A review of Laird Hunt’s new novel that introduces us to the alluring Ash Thompson, a woman who leaves home to fight in the Civil War.
There can only be one Gone With The Wind. That’s partially why Neverhome is a shining new addition to the Civil War canon. Laird Hunt does not try to sculpt a text that is painfully flowery or hopelessly romantic or one that goes overboard with the hoop skirts. Instead, his heroine Ash Thompson is a tragically flawed, but alluring, character who pulls us into her story of survival during the Civil War. We march alongside her in 1862 as she barrels her way through battle, feel the sharp swoosh of bullets slicing past, the kicks from prison guards and the empty throb of hunger.
For a myriad of murky reasons, Ash joins the Union Army as a man. “I was strong and he was not, so it was me went to war to defend the Republic,” Ash explains. She assumes the role of the man in her marriage and her husband is left home to mind their farm. Ash easily slips into her masculine persona, leaving us to guess how she hides the daily binding of breasts and deceiving of comrades. Her travels bring her from booming, smoking battlefields, to the day to day drudgery of camp life, a stint in prison and the lunatic house. She learns to fire at men mere feet away, close enough she can see into the blue eyes of the boys she shoots.
I think if I had walked straight off the farm and into that work I would have wept at the shock. But the weeks and months had stretched me out into it. You stand in a line in your bright blues with your filthy face and your lice and all the dead you now know and get shot at regular, your thinking takes a change. You get to where you can do things you couldn’t have dreamed up the outline of before.”
During her time away, Ash has a number of experiences that dispel any fear of monotony from constant battle. Trouble seems attracted to her and for the most part she comes out triumphant. She kills a band of unruly outlaws, fights off the advances of women left lonely without their men and inspires the song “Gallant Ash.” Of course, Ash is the one relating these stories, and she has a lying streak. Her mind swirls between bullet-riddled reality and memories of a happy childhood before her mother’s death. The more she sees, the greater her stories grow. Still, the lying and wild stories humanize her character, who often seems otherworldly because she always comes out swinging. Laird also uses this mechanism to complicate what has the potential to be a simple survival narrative. Ash always maintains that she is fearless in the face of battle, but her gradual unraveling is evident as her stories progress.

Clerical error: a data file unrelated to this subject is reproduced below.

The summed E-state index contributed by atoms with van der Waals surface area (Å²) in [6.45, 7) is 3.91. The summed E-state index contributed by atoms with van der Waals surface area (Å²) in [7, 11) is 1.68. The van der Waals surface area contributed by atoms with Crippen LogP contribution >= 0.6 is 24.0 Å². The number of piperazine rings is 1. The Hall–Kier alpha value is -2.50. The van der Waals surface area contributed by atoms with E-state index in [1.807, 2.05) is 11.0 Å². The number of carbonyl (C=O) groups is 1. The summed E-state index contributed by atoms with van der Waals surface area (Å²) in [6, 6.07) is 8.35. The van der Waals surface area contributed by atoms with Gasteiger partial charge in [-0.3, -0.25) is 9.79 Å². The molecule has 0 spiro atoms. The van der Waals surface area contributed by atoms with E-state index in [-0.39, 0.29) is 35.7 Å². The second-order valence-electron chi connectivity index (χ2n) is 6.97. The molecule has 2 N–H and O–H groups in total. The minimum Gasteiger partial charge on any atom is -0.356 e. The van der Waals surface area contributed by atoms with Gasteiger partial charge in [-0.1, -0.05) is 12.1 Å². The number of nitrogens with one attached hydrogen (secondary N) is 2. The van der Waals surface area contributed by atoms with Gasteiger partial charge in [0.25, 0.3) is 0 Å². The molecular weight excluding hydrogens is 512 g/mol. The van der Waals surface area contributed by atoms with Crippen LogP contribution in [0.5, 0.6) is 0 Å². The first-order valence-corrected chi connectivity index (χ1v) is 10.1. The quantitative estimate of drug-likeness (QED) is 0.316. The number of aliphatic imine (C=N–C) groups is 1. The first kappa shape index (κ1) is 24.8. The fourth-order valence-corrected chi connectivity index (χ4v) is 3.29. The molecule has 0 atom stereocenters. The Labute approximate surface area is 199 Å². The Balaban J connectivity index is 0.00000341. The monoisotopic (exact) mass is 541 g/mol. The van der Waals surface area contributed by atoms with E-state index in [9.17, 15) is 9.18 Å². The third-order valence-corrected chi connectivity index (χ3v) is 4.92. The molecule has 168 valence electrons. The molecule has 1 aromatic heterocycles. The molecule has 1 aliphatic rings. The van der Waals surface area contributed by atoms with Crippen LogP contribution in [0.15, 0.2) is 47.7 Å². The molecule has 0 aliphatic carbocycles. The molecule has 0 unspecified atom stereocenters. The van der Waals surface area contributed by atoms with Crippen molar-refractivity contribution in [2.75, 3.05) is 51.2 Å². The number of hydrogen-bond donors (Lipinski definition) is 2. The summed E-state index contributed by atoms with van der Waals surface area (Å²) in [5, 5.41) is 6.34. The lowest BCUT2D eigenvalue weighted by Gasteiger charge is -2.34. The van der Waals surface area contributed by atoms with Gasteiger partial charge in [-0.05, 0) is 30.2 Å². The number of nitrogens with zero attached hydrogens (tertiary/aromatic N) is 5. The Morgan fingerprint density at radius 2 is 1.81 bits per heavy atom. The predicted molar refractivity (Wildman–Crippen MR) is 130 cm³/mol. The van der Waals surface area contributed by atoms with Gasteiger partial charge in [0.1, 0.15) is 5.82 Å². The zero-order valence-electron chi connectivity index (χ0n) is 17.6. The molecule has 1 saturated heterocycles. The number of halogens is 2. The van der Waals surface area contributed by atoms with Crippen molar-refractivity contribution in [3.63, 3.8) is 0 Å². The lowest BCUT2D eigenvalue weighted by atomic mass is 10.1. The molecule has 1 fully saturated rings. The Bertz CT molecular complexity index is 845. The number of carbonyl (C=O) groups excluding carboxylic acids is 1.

Hunt’s writing is beautiful. There is a lyrical lilt to Ash’s words that adds to the layers of her textured character. She enjoys a “long, syrupy sleep,” “tears came up their tunnels,” a boy “turned the color of the freshest autumn apple,” teeth are “chattering hard enough to crack hickory nuts,” “rainbows burst to bloody bits,” and a woman dresses in “rag skirts with a calico swaddle in each of her strong arms.”
Although Ash weaves a tale that is frequently hard to fathom, the story itself is oddly triumphant. Hunt’s adept ability to weave the naked desperation of humanity at war in the troubled tale of a fearless but frightened woman soldier is astounding.